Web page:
Thailand's Free Youth movement defies regime with nightly mobilisations

October 23, 2020
The October 18 democracy mobilisation at Victory Monument, Bangkok. Photo: Peeradon Ariyanukooltorn

A week after the military-installed regime headed by former general Prayut Chan-o-cha issued an emergency decree (at 4am on October 15, while tens of thousands of demonstrators held an overnight protest outside his office) banning gatherings of more than five people, the Free Youth student-led democracy movement has staged mass defiance gatherings. These actions have taken place every night in multiple locations in the capital Bangkok and cities around the country.

The Free Youth movement has three main demands: 1) that the junta resign; 2) that a new democratic constitution be drafted; and 3) the monarchy be reformed, including the curtailing of royal powers and privileges, and the abolition of the lese-majeste laws that have been used to jail political dissidents.

The regime has since arrested several dozen youth “leaders” and other well-known dissidents and shifted some to remote regions under the control of the notoriously brutal Border Patrol Police, a paramilitary unit formed with the support of the United States Central Intelligence Agency (CIA) in the 1950s to combat insurgency and control the borders. However, courts have ordered that some of these detainees be bailed.

The self-described “leaderless” Free Youth movement has used social media to pull off huge demonstrations at short notice. Typically, the site of each day's actions would be broadcast on multiple social media platforms at about 3pm, and within an hour huge numbers of school and university students would start appearing at these sites. The actions dispersed by 10pm.

Riot police used water cannon and baton charged one of the early acts of mass defiance, but this proved only to win more public sympathy for the protesters and swelled the numbers of subsequent actions. The regime also mobilised public servants in compulsory pro-monarchy workplace rallies.

The largest democracy action so far was on October 21, when an estimated 200–300,000 people gathered at the Victory Monument in Bangkok and marched on Government House. This march was blocked on the way by a large fully-geared riot police contingent, which had erected a razor-wire topped barricade across the road.

As the march streamed past the riot police, the crowd chanted, “I here too!” a popular derisive taunt against Prayut whose nickname is “Too”. Activists explained that it means: “Fuck you Prayut!”

A tense standoff ensued, but eventually the sheer size of the march compelled the police to move aside and let the protesters through.

The marchers delivered a letter of ultimatum, giving Prayut three days to resign or they would return. This ultimatum was relayed to the crowd by popular protest leader Patsaravalee “Mind” Tanakitvibulpon.

"Our fight isn't over as long as he doesn't resign. If, within three days, he doesn't resign, he will face the people again," she said. However, just a few hours after the protest peacefully dispersed, Patsaravalee was arrested.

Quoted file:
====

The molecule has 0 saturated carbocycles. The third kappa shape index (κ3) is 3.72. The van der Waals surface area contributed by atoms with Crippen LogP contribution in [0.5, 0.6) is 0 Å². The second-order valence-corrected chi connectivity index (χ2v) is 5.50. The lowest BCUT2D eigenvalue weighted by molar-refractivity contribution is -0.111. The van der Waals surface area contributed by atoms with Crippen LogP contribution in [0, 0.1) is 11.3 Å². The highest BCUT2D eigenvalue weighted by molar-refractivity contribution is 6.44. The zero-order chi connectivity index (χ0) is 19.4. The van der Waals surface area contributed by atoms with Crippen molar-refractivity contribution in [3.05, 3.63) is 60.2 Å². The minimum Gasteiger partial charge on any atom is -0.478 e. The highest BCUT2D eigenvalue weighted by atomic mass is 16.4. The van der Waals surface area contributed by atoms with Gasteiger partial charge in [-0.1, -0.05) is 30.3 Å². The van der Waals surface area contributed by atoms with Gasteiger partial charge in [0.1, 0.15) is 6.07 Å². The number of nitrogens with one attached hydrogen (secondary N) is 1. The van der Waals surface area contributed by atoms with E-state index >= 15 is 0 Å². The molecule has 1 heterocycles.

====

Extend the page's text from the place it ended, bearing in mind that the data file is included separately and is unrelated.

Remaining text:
Free Youth activists told Green Left that she was arrested without warrant and whisked away to the Region 1 Border Patrol Police bureau. An image of Patsaravalee smiling through the barred window in a lock up truck went viral on social media. "I'm not worried. This is the government's game," the media reported her saying.

Patsaravalee was released on bail later, after being brought before a court.

While Prayut claimed to be trying to “de-escalate” the situation and lifted the emergency decree on October 22 (which had been fully defied by the movement) and allowed a discussion of the movement's demands in the undemocratically stacked Congress next week, his regime has far from given up, exiled socialist and author Giles Ji Ungpakorn told Green Left.

“Prayut and his gang of military thugs are not about to go easily. They have spent the years since their coup in 2014 putting in place measures to maintain their power, including writing a constitution, appointing the senate, designing the National Strategy and fixing last year’s elections. They already have blood on their hand from the murder of pro-democracy Red Shirts ten years ago and the use of death squads against dissidents.”

In his assessment, the movement is “at a junction”.

“Organising flash mobs over and over again risks tiring out protesters and these actions are not enough to make the country ungovernable. Either they move forward to organise more militant and powerful action such as strikes, or the momentum will be lost.

“Given the level of public support for the protests it is important to seize the moment and try to build for workplace stoppages.

“Just making a call [for a general strike] will not work. Student and worker activists need to link up and visit workplaces.”

Ungpakorn noted that the major mobilisations in Rangsit and Chonbury, near the major Eastern Industrial Zone drew considerable numbers of factory workers. But this was a result of organisation by militants in trade union area groups.

“The worker militants have attended the protests in the centre of town. But there is no evidence of any students visiting workers yet.”

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